1. @tflb

      Thought Sainz was pretty poor in the first half of the season, but did indeed get on terms with Leclerc in the second half

      I honestly don’t get why people are saying he came back strong in the second half. I’m, surprised that even this article doesn’t take in to account the races that Sainz had all the luck in the world to finish in front of Leclerc.

      Let’s break down every time Sainz finished in front –
      1) Monaco – Leclerc was in front of his teammate on merit .. and faster as well. The team made catastrophic calls, dropping Leclerc from P1 to P4. I wouldn’t call this a W for Sainz at all. Sainz got lucky to finish in front.
      2) Canada – Leclerc was stuck in the garage after Q1 and so he didn’t even get to qualify. He started P15. If both drivers had completed qualifying, it would have been more likely that Leclerc would have out qualified and outraced Sainz.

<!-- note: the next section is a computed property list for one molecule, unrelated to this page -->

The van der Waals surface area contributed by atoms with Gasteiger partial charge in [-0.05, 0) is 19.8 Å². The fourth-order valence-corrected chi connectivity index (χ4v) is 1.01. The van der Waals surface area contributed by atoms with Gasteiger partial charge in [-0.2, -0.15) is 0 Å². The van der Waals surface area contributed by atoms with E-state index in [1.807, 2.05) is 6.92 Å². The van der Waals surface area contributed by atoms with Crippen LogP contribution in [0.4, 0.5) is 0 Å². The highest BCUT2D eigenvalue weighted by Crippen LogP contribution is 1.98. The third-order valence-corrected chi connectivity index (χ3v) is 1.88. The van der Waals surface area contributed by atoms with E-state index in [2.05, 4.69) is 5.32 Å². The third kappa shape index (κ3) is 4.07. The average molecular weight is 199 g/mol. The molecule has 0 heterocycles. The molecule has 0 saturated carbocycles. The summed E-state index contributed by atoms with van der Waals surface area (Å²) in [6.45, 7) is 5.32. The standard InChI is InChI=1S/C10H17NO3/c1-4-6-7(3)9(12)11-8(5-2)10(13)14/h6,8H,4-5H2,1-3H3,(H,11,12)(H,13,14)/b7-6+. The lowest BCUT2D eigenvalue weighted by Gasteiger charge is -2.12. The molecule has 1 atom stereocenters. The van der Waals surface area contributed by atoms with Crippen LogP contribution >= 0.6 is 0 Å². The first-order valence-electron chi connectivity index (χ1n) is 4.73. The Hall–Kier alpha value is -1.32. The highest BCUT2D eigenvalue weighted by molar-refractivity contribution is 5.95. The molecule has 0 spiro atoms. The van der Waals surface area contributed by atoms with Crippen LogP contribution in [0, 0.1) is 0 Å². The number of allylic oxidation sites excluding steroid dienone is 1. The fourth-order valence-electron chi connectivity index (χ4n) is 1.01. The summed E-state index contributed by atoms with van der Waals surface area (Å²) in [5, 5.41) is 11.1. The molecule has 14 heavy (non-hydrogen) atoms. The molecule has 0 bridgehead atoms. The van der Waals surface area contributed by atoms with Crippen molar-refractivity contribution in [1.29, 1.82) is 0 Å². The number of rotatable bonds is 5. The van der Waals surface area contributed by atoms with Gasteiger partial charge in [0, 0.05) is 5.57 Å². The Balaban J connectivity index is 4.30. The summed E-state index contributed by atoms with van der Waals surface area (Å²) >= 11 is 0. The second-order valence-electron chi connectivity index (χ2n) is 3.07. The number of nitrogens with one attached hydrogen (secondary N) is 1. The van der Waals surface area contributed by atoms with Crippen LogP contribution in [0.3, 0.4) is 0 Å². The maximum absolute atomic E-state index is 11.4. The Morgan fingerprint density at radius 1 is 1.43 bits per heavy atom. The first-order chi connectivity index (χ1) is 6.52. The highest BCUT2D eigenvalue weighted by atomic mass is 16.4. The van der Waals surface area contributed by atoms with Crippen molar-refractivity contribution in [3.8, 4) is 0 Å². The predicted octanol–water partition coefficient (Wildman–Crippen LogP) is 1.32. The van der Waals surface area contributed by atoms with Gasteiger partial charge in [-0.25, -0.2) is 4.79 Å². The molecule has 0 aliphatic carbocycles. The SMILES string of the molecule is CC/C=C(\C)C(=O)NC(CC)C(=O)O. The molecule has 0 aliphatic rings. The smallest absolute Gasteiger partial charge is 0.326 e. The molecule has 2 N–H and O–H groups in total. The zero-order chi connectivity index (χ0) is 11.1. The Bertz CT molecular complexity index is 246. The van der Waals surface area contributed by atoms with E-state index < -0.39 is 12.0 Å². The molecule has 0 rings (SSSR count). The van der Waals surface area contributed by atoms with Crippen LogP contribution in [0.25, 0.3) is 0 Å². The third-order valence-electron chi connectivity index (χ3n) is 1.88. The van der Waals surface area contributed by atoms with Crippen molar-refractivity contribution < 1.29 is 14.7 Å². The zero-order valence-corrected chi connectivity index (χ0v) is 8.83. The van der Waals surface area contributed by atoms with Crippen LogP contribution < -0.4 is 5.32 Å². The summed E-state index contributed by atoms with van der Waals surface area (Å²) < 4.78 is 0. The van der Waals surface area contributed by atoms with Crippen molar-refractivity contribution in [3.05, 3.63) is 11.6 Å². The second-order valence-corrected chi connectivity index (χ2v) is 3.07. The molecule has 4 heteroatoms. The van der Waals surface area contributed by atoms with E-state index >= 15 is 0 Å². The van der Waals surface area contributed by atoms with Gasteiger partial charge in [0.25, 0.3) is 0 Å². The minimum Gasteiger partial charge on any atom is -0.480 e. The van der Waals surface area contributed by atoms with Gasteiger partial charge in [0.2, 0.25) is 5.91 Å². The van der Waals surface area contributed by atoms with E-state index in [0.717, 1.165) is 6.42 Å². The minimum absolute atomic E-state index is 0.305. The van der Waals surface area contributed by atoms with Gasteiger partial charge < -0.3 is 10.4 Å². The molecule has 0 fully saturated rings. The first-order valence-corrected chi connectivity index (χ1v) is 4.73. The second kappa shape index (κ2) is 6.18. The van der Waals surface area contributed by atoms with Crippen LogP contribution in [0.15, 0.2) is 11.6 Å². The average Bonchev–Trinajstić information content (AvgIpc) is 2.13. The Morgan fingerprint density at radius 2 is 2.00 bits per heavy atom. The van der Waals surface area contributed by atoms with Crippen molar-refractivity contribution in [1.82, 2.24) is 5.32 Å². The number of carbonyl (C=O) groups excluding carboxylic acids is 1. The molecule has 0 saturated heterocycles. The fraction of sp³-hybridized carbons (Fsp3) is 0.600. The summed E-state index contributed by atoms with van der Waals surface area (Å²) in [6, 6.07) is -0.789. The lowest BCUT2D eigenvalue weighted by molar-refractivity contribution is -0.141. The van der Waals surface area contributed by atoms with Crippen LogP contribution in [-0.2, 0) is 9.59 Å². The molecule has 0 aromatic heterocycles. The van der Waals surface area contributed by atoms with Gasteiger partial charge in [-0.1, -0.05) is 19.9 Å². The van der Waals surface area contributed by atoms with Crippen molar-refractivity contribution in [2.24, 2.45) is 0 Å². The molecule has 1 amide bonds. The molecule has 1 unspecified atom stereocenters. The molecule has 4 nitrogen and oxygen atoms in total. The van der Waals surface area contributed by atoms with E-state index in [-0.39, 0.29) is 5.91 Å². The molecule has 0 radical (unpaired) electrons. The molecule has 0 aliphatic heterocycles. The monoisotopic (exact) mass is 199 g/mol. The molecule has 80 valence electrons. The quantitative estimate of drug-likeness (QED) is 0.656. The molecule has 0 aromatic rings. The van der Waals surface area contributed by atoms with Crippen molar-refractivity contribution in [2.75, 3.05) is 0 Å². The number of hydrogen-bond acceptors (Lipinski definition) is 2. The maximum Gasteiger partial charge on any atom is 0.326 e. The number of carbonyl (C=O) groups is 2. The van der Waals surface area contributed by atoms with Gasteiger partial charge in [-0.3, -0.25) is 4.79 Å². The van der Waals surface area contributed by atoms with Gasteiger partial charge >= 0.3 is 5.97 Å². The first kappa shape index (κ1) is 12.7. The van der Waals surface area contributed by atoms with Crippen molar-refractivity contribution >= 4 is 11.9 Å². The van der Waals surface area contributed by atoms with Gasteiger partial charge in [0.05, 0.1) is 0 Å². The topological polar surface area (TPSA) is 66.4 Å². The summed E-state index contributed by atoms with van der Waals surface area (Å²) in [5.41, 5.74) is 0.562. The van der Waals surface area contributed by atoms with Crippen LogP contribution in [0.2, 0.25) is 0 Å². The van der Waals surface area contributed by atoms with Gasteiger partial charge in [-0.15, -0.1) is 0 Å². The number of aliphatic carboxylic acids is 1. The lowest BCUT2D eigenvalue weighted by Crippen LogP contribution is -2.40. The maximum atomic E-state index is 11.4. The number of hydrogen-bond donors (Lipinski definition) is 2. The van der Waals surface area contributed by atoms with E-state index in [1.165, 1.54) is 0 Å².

3) Britain – Sainz might have taken pole… but he was not match for Leclerc on raceday, even though Leclerc was racing with a damaged wing. Leclerc was miles ahead of Sainz, and again the team messed up Leclerc’s strategy and gave Sainz the race winning strategy to jump his teammate in the closing laps. Sainz got lucky AGAIN.
      4) Hungary – I should just copy paste Britain for Hungary. Sainz got Lucky for the THIRD TIME.
      5) Belgium – Leclerc was already going to take a penalty, so there was little point in him going for pole. He gave Sainz a tow. I’ll give credit to Sainz for this weekend though.. as he looked like had the measure of Charles. I would say that this was the first time on merit that Sainz performed better than Leclerc.
      6) Mexico – Sainz was slightly quicker than Charles. This is only the 2nd time all season he’s beaten Leclerc on merit.
      7) Brazil – Sainz got a little lucky again when Ferrari messed up Charles Q3 and he started in P10. On the race weekend, Leclerc looked much quicker in the sprint and even in the race. It’s hard to say Sainz beat him on merit.. but let’s give Carlos some very gracious benefit of the doubt and say he did this on merit as well.

      So, in the 7 races that Sainz finished ahead, he ONLY FINISHED 3 TIMES AHEAD ON MERIT. That’s only 3 race weekends out of 22 that he was actually faster than Charles. The races that Carlos didn’t finish –
      Australia – Crashed out
      Imola – Crashed out
      Austria – Trailing his teammate